the world. and for me it was a choice that i had to make. it was a personal choice that i had to make. i knew i had support. friends would come into my room on a daily basis singing christian songs. i know doctors thought our room was creepy because balloons would be coming out, i thought the room was huge. apparently, it was like a little match boxcar. but it was that support. but again, it still came back to me. i was the one that had to make a choice. i was the one that had to choose to make a difference. my company commander called me wasy other d to .. doing. we were awesome friends. my brigade commander would call me every week to see how i was doing. something that doesn't normally happen in an organization, to have the top leadership call you to see how you're doing? the support that i had was amazing, was awesome. and people like toby keith, country singer, gary sinise, the actor, generals, three-star,
four-star would come in and try to see me and i'd say, no, no thank you. and one day my wife said, scotty, andrew wants to see you. she didn't say who it was, but something hit me. it was andrew harris, the boy who i had taught sunday school with three years earlier had driven down from west point, new york, with his dad to come and see me. and i don't know if i knew that day or in the days to come that the impact that i had made on
for putting this wonderful evening together. we are going to dive right in here. former alaska senator ted stevens promised -- [applause] he promised not one drop of oil would be spilled into prince william town. not one drop is the title of my book and it is about the trail and courage in the wake of the exxon valdez spill. this spans 40 years. of a really the end of this story is the beginning of another, and it's one that i hope we all worked together on to finish. my goddaughter was 4-years-old
>> cordova sits on the eastern side of prince william sound. the community was ground zero for the exxon valdez oil spill. cordova is a fishing town, half its population of 2500 people is directly involved in the commercial fishing industry. a boat captains, fishermen, processors, this house supports the other half, the businesses, the grocery stores, hotels, restaurants. when the fishing harvest is good, the entire town prospers. i arrived in cordova in 1985 with no intention of staying. i was going to take the summer off. but i fell in love with the town and the lifestyle and i decided to stay. to repay our good fortune from the sea i joined the fishermen's union and i put my academic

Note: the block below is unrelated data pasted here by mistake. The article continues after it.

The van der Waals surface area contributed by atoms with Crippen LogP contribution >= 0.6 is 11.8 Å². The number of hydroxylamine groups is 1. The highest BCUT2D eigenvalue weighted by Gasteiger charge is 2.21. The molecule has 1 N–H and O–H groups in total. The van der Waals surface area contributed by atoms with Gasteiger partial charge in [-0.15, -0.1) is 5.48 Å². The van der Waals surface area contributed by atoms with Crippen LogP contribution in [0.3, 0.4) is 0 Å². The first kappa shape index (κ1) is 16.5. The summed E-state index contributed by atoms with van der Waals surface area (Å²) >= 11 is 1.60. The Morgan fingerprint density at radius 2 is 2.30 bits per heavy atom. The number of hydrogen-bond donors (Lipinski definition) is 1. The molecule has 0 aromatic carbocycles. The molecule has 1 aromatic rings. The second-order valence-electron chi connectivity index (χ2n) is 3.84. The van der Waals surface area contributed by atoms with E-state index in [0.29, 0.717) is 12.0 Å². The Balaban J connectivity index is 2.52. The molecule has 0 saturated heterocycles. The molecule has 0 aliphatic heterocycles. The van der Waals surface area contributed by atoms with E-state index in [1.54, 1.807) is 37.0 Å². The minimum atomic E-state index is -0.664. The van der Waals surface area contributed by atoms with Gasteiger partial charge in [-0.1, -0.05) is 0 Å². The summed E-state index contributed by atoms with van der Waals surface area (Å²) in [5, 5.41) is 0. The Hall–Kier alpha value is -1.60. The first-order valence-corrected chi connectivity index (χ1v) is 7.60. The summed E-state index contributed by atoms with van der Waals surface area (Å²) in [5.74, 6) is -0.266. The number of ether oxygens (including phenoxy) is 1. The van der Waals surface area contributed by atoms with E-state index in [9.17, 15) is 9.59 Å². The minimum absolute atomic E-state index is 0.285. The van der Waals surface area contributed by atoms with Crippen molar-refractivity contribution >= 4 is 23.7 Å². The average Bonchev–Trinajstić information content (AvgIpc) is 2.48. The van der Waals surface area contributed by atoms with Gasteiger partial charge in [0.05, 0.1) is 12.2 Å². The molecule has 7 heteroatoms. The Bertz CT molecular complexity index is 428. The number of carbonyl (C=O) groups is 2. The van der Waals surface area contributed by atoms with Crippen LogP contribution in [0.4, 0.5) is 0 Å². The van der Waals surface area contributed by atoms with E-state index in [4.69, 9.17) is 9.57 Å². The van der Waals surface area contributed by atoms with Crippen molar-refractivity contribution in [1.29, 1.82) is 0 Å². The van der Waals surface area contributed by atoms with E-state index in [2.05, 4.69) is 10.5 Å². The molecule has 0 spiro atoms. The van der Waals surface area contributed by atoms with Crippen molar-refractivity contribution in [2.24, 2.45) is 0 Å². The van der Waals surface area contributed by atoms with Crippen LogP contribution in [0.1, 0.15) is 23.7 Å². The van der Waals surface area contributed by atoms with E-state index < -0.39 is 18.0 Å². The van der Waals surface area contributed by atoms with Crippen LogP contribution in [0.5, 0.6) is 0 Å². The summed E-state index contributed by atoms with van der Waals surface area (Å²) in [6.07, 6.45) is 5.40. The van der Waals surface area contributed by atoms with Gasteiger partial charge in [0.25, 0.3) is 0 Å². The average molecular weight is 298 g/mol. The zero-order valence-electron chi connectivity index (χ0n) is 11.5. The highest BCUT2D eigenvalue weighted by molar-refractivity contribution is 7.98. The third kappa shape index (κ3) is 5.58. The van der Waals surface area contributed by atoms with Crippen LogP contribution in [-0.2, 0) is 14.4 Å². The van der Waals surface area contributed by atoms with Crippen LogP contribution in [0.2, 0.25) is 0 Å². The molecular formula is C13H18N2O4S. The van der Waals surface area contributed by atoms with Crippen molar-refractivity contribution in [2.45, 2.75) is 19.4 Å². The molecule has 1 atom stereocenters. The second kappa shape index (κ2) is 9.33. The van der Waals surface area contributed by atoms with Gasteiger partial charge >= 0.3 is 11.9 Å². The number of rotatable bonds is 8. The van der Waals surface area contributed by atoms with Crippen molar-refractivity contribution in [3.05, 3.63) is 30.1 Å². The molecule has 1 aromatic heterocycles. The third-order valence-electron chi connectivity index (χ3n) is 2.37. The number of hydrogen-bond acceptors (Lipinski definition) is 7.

training to use on leal issues and politics. in cordova it is more than about money, it's about a lifestyle. families fish together and it's about having a set of values and a way of living on to our children. at the very young age cordova is also a native village, and the native people practice a subsistent culture where the harvest, share and celebrate wild food. this tradition, this way of living is also passed on to their shoulders and -- their children. on march 24th, things changed. the fishermen flu over to be their allies in the sky, and this is actually what i saw and i was shocked and traumatized
and went to valdez and i remember having this question popped into my mind. do i care enough? in the space of a blank i was back in wisconsin where i grew up and i was 15-years-old again and at 13, in the late 60's the robins were falling out of trees dying. and even when you are a kid you know there's something wrong when the birds are falling out of trees so who do you go to? why is this happening? and dad can fix it all, right? he put the dying bird in my hand and explained then he gave me rachel carson's book silent spring. i read the book at 14 and i decided i was going to become a marine biologist. it turns out there was a much
deeper lesson that i didn't understand until years later. my father went on to sue the state of wisconsin over the use of ddt. they gathered friends in the problem solved and this is what they came up with. wisconsin was the first state to ban ddt. the rest of the nation followed in 1972 when i left for college, and with that gave me was a way of living in the world, reindell use. if something is wrong how you step up and fixed it. having realized that, another on a blanket and i am back on the shore facing my ddt, the nation's largest oil spill somewhere between the 11 million space below and for 38 million investment. to some of you i notice in the audience were born after this spells when going to refresh